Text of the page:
Today, along with the long list of fairly trivial jobs I must do (like tying the head of Dennis the Menace back onto the pull cord in the downstairs loo and replacing the car headlight), we have a Man In. Derek is sitting cross-legged on the rug by the TV fiddling with cables and computers and stuff. This is because we have been selected at random to be one of those people who contribute to TV audience figures.

A long time ago a leaflet came through the door saying that if we wanted, we could join the UK's BARB Television Panel; BARB being the Broadcasters' Audience Research Board. I thought that might be interesting, so we agreed to a short interview with a nice lady who explained what was involved. There's a gadget they hook up to the TV, and an extra remote control with a load of buttons to indicate who's watching the box at any particular time. And as a small reward for our efforts on behalf of BARB there are points to be acquired, and we all know that Points Mean Prizes. Luckily, points aren't awarded on the strength of time spent watching TV, because BARB are going to get very little data of that sort from our particular household.

Monday, 22 September 2008

What I've been reading

Image of the book cover
by Neal Stephenson

"Cryptonomicon moves conspiratorially back and forth between two time periods - World War II and the present. Our 1940s characters are mathematician and cryptanalyst Lawrence Waterhouse, and US marine Bobby Shaftoe. They're part of Detachment 2702, an Allied group trying to break Axis communication codes while simultaneously preventing the enemy from figuring out that their codes have been broken. In the present-day, their grandchildren team up to help create an offshore data haven in Southeast Asia and maybe uncover some gold once destined for Nazi coffers."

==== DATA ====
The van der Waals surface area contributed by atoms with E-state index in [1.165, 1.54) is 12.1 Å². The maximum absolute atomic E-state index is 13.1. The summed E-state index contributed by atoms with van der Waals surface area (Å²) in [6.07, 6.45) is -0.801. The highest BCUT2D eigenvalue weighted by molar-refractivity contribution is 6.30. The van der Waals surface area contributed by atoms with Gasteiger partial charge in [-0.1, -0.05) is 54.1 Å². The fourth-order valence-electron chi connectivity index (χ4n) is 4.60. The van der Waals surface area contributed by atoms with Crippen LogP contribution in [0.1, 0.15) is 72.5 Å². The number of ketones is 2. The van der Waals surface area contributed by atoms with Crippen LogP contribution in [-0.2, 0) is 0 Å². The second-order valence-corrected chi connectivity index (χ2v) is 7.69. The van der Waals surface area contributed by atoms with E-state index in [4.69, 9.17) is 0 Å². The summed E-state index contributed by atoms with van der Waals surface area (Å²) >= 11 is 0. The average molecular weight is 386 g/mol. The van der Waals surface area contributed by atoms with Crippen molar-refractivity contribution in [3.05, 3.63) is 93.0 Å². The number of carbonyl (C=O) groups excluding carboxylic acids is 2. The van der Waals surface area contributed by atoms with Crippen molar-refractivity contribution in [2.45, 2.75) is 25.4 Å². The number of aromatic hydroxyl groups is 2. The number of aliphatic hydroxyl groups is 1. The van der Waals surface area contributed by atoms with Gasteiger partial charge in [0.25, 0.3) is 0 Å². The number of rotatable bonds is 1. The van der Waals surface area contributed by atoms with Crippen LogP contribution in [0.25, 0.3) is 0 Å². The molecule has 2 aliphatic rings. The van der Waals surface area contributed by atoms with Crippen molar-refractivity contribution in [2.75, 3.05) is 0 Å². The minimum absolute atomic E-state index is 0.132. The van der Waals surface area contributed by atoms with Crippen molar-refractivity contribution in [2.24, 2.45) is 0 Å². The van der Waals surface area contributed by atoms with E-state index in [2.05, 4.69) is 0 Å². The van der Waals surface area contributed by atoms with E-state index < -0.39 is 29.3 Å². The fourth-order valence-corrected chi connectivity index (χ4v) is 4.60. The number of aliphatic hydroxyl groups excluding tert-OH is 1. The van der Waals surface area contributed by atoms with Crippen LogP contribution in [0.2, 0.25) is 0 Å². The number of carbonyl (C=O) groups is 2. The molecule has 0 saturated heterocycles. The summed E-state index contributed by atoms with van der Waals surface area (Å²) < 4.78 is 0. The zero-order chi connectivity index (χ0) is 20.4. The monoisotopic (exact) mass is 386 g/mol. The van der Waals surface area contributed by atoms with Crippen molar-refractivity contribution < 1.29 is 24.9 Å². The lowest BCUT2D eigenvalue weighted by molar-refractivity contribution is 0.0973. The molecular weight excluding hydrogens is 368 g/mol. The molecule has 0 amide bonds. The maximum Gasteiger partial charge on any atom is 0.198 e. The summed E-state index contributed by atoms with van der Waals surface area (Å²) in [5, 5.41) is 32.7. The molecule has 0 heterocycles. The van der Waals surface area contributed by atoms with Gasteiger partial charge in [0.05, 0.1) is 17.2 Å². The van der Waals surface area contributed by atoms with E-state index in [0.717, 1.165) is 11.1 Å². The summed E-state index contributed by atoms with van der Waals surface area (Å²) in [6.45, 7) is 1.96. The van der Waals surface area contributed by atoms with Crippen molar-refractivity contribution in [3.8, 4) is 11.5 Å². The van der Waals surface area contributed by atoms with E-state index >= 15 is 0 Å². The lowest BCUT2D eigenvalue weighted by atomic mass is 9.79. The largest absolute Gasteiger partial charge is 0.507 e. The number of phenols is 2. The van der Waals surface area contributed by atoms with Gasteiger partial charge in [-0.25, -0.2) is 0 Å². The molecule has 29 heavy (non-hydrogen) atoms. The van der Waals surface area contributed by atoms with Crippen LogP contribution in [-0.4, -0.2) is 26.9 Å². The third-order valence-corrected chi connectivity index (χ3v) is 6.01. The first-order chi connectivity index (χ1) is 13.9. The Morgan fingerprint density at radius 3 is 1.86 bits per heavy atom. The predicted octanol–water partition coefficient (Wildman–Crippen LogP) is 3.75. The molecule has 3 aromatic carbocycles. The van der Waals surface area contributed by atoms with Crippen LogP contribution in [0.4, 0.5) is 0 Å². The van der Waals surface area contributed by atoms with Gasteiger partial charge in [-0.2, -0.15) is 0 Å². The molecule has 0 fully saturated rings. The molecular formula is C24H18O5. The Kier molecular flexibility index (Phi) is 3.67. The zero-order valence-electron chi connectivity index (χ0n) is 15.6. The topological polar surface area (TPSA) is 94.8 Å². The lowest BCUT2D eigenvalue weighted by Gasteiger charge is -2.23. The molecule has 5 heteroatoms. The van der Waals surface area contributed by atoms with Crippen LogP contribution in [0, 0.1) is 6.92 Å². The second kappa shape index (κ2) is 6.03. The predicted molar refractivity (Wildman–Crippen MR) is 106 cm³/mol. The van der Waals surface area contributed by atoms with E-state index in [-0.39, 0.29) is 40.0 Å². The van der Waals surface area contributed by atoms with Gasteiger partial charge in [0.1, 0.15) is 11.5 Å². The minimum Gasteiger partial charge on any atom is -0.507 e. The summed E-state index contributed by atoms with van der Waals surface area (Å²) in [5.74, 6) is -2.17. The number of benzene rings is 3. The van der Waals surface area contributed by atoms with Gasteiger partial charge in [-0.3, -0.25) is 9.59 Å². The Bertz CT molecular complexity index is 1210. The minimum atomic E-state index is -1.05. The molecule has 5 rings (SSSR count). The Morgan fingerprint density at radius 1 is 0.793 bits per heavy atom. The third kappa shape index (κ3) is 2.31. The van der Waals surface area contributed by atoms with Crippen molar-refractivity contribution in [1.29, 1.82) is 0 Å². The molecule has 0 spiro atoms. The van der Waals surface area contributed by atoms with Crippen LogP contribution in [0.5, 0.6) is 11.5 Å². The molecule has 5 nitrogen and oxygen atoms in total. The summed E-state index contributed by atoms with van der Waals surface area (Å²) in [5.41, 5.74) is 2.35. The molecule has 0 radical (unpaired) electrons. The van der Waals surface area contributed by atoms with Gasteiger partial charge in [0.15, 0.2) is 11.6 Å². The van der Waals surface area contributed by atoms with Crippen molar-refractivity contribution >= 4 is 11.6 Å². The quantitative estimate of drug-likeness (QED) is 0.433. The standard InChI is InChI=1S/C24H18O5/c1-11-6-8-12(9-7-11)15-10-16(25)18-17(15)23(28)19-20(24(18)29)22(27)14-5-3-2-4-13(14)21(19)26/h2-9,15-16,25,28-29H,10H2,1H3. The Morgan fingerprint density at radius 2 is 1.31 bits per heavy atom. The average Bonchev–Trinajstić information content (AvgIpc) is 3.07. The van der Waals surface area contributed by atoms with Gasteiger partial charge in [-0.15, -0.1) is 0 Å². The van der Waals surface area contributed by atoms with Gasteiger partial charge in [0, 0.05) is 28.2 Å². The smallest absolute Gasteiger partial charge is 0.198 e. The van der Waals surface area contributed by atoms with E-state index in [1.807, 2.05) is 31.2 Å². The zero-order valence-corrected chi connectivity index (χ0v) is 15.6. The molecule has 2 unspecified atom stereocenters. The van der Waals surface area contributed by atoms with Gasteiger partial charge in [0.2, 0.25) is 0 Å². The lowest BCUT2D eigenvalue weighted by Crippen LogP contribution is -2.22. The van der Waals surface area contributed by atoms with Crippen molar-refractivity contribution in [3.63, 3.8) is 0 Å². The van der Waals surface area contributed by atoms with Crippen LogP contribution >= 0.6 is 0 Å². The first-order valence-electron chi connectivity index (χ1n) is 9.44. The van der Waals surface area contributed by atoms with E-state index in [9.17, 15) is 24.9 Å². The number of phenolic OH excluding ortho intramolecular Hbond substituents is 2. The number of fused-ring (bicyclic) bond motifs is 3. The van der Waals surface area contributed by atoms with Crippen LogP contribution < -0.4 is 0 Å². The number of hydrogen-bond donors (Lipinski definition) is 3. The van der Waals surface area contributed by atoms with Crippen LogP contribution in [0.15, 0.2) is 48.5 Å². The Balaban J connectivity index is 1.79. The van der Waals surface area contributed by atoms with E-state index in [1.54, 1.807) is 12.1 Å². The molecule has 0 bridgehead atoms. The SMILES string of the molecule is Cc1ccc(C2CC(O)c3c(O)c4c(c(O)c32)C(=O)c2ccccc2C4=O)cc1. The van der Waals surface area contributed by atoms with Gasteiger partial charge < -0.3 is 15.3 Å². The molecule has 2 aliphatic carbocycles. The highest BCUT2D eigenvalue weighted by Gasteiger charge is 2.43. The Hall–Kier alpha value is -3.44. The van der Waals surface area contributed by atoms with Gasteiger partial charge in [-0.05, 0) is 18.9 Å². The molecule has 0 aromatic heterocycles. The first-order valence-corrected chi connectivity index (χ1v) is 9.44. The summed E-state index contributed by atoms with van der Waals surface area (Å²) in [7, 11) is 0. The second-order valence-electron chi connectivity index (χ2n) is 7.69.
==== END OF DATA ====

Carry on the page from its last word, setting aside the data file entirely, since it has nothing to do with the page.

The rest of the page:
This was recommended by a fellow blogger (Thanks, Aims!) It has been quite an effort to read - very thick, small print, and lots of detail, so it's taken an age to get through, but worth it in the end. I'd need to read it again to get the full story straight, but I don't think that's going to happen. The WWII sections are more interesting than the modern day plot about information and communication in the 21st century, although the theme through both periods is the need for cryptography to ensure that messages are secure and accurate. There's even a little factual appendix about how to create an unbreakable cipher.

Image of the book cover
Alias Grace
by Margaret Atwood

Narrated by Shelley Thompson
"In 1843, a 16-year-old Canadian housemaid named Grace Marks was tried for the murder of her employer and his mistress. The sensationalistic trial made headlines throughout the world, and the jury delivered a guilty verdict. Her sentence was commuted to life imprisonment, and Marks spent the next 30 years in an assortment of jails and asylums, where she was often exhibited as a star attraction. In Alias Grace, Margaret Atwood reconstructs Marks's story in fictional form."
This started slowly, but has become more gripping as the story progresses. It's slightly spoiled by the audio editing - gaps between sections are not long enough, so it's hard to tell the difference between a quotation at the head of a chapter and the text of the chapter itself. I don't think I've read Margaret Atwood before, but I'll try some more on the basis of this one. I've got 'The Handmaid's Tale' in my enormous pile of books that are waiting to be read.

Monday, 15 September 2008

In the garden

We had a pleasant Sunday at Lola Towers, in the manner traditional of country gentlefolk through the ages: Mr A mowed the lawn and I launched a frenzied attack on the shrubs.

I remember when we first moved in to the Towers; it was the first garden I'd been wholly responsible for, and luckily a manageable size. I thought the plants had grown quite a lot by the first autumn and needed some careful pruning, but I was aware of my previous experience indoors, where plants keel over and die if you don't tend them with the love usually reserved for newborn offspring. So I pruned gently, trying not to give these outdoor cousins any excuse for telling me later that they didn't have enough greenery to photosynthesise.

Obviously, the next year we could hardly see out of the windows for overgrown shrubbery. Ever since then, I have attacked the garden every autumn with barely suppressed mania.Yesterday I filled three bags with just the ivy that has grown since last year when I cut everything green off the plant in the hope it would die. It's been growing for ten years in a very small pot - it has to run out of nutrients eventually, doesn't it?